Though these edicts were not enforced at all in some parts of the empire, they were brutally enforced in others. Later Christian writers painted the events as an attempted genocide of Christians, and portrayed Diocletian as a murderous fanatic.

In 305, Diocletian and his right-hand-man, Maximinus, retired, perhaps feeling that they’d managed to break Christianity for good. Christianity survived, however, while the persecution eventually fizzled out. The severity of the persecution had even won Christianity the sympathy of many pagans. A new co-emperor, Licinius, signed the Edict of Milan in 313, declaring the beginning of official tolerance towards Christians.

One of Diocletian’s co-emperors, Constantius, had been consistently opposed to the persecution. His son, Constantine, who succeeded him as co-emperor, was even more sympathetic towards Christianity, and eventually converted.

After Diocletian’s retirement, the system of four co-emperors proved unstable, and the next generation of leaders held a series of civil wars. In 312, Constantine defeated Maxentius in the West, and in 313 Licinius defeated Daia in the East. Constantine and Licinius held an indecisive war in 314, followed by an uneasy truce. In 324, Constantine finally defeated Licinius, and became sole emperor.

After centuries of imperial persecutions, a Christian emperor now ruled Rome.

Era Three: Dominance

Rome didn’t officially convert to Christianity until 380, but from 325 onwards it was ruled by Christian emperors and gradually became a de facto Christian state [5]. (Armenia was the first nation to convert, c. 314, followed by Ethiopia in 325 and Georgia in 337).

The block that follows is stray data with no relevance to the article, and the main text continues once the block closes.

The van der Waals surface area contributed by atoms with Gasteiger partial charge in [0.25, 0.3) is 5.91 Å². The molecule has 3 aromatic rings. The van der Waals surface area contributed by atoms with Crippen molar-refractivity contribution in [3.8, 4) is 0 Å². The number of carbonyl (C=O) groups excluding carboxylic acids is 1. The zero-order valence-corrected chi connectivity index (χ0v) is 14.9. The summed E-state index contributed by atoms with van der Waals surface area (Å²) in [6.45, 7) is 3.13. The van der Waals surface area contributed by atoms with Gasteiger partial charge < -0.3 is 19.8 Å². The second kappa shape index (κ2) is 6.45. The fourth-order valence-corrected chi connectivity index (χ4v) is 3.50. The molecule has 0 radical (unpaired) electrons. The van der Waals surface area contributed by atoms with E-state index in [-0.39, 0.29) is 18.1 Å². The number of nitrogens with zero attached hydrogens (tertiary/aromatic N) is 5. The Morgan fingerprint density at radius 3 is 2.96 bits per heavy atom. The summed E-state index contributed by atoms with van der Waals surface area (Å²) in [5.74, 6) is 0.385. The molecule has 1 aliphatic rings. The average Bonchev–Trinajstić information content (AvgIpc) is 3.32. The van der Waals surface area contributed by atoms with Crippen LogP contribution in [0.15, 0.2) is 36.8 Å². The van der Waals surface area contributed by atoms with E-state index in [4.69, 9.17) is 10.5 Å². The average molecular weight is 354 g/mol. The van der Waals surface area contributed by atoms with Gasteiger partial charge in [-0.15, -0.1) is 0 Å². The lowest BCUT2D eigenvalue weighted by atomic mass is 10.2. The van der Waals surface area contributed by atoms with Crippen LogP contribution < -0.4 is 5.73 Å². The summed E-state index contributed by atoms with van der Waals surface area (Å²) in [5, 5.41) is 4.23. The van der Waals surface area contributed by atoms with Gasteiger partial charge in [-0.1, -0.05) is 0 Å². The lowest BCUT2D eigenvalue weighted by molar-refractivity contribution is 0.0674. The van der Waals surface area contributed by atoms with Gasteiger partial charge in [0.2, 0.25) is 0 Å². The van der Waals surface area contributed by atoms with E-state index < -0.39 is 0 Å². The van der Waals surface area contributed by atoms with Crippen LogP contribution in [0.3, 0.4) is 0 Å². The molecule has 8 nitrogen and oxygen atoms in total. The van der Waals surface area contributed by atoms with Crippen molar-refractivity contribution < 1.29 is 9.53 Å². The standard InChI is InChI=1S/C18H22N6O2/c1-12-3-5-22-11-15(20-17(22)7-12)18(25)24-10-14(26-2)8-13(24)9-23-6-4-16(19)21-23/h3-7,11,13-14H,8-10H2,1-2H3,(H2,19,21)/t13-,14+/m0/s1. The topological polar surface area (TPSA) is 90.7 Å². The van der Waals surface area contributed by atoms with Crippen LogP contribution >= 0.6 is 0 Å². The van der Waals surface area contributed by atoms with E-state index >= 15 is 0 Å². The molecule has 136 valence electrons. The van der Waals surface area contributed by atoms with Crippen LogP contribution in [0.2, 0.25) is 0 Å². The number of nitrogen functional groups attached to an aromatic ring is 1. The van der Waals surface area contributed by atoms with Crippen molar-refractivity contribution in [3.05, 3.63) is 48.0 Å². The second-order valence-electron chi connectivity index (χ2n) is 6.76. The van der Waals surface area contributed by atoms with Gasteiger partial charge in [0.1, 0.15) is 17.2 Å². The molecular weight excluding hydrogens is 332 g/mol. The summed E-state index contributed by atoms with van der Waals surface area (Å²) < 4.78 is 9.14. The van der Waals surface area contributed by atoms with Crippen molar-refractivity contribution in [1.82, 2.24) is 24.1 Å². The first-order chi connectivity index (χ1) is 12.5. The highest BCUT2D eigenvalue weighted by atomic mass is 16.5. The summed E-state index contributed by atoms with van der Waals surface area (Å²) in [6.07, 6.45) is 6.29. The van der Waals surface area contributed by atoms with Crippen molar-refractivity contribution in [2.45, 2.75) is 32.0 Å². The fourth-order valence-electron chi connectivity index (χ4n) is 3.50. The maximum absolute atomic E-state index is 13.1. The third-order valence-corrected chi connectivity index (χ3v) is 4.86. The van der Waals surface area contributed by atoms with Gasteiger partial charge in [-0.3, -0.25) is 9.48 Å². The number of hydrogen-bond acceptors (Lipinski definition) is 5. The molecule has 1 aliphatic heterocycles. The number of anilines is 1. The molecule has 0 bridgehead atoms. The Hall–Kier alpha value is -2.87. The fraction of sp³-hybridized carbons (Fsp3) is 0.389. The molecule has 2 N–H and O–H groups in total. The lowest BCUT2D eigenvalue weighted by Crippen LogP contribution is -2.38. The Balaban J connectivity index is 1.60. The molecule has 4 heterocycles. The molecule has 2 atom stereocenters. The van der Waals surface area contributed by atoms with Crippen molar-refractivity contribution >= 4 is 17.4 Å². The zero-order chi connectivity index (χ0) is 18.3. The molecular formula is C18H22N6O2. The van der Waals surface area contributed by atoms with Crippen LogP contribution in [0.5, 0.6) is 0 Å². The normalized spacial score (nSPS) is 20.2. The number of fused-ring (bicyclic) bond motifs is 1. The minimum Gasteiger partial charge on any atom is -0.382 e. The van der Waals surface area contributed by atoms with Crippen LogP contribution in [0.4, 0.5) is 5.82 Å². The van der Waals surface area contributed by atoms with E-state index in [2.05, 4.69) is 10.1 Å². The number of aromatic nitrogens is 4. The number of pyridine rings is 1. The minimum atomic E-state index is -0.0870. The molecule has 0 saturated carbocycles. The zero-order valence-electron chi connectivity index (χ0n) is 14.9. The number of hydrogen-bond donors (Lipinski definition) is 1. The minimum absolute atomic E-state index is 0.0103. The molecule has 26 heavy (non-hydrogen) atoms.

Though Rome was sacked by barbarians in 410, it’s a mistake to see the 300s as a period of constant decline. By the time Constantine came to power, Rome had partially recovered from the crisis of the mid-200s, and it appeared that Diocletian’s decisive reforms had begun to turn things around. Still, the economy in some provinces had been wrecked; Gaul and Britain were already shifting to a feudal system of entirely local trade.

To Diocletian, it had seemed that Christianity was infiltrating every Roman institution, and uprooting the pagan faith that held Roman society together. Still, it couldn’t be denied that the Church was a stable, unified, centralised organisation, with a reach spanning the entire empire. Constantine’s plan was to convert the Empire to Christianity, unite the Church with the Roman state, and use Christianity as a force for social unity.